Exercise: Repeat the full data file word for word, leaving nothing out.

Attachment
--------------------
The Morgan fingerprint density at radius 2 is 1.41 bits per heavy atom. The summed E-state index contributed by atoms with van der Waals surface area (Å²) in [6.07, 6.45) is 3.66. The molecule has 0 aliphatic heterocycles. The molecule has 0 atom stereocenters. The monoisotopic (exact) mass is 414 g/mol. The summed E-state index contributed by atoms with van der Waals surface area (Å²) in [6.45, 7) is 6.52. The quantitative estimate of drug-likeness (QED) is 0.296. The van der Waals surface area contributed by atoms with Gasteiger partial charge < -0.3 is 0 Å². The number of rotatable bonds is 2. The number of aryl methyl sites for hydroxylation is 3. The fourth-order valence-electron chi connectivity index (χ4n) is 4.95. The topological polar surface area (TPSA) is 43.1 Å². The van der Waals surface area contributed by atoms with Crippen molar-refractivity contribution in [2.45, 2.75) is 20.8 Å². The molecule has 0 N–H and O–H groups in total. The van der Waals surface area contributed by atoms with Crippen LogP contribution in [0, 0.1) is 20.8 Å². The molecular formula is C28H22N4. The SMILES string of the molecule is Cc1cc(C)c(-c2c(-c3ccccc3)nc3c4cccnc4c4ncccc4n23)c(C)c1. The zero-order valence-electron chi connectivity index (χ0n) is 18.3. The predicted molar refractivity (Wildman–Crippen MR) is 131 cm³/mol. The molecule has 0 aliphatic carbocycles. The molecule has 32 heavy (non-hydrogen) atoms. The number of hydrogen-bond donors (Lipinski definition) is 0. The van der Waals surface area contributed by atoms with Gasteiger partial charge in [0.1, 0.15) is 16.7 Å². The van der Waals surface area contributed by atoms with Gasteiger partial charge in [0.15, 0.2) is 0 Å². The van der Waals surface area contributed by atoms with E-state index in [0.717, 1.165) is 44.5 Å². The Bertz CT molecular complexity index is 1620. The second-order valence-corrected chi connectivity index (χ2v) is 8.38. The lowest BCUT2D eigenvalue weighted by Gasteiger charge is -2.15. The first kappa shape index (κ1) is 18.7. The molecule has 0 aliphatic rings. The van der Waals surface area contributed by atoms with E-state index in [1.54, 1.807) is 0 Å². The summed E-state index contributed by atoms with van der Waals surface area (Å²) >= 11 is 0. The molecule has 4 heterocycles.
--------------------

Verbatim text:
The Morgan fingerprint density at radius 2 is 1.41 bits per heavy atom. The summed E-state index contributed by atoms with van der Waals surface area (Å²) in [6.07, 6.45) is 3.66. The molecule has 0 aliphatic heterocycles. The molecule has 0 atom stereocenters. The monoisotopic (exact) mass is 414 g/mol. The summed E-state index contributed by atoms with van der Waals surface area (Å²) in [6.45, 7) is 6.52. The quantitative estimate of drug-likeness (QED) is 0.296. The van der Waals surface area contributed by atoms with Gasteiger partial charge < -0.3 is 0 Å². The number of rotatable bonds is 2. The number of aryl methyl sites for hydroxylation is 3. The fourth-order valence-electron chi connectivity index (χ4n) is 4.95. The topological polar surface area (TPSA) is 43.1 Å². The van der Waals surface area contributed by atoms with Crippen molar-refractivity contribution in [2.45, 2.75) is 20.8 Å². The molecule has 0 N–H and O–H groups in total. The van der Waals surface area contributed by atoms with Crippen LogP contribution in [0, 0.1) is 20.8 Å². The molecular formula is C28H22N4. The SMILES string of the molecule is Cc1cc(C)c(-c2c(-c3ccccc3)nc3c4cccnc4c4ncccc4n23)c(C)c1. The zero-order valence-electron chi connectivity index (χ0n) is 18.3. The predicted molar refractivity (Wildman–Crippen MR) is 131 cm³/mol. The molecule has 0 aliphatic carbocycles. The molecule has 32 heavy (non-hydrogen) atoms. The number of hydrogen-bond donors (Lipinski definition) is 0. The van der Waals surface area contributed by atoms with Gasteiger partial charge in [0.1, 0.15) is 16.7 Å². The van der Waals surface area contributed by atoms with Gasteiger partial charge in [0.15, 0.2) is 0 Å². The van der Waals surface area contributed by atoms with E-state index in [0.717, 1.165) is 44.5 Å². The Bertz CT molecular complexity index is 1620. The second-order valence-corrected chi connectivity index (χ2v) is 8.38. The lowest BCUT2D eigenvalue weighted by Gasteiger charge is -2.15. The first kappa shape index (κ1) is 18.7. The molecule has 0 aliphatic rings. The van der Waals surface area contributed by atoms with E-state index in [1.54, 1.807) is 0 Å². The summed E-state index contributed by atoms with van der Waals surface area (Å²) >= 11 is 0. The molecule has 4 heterocycles.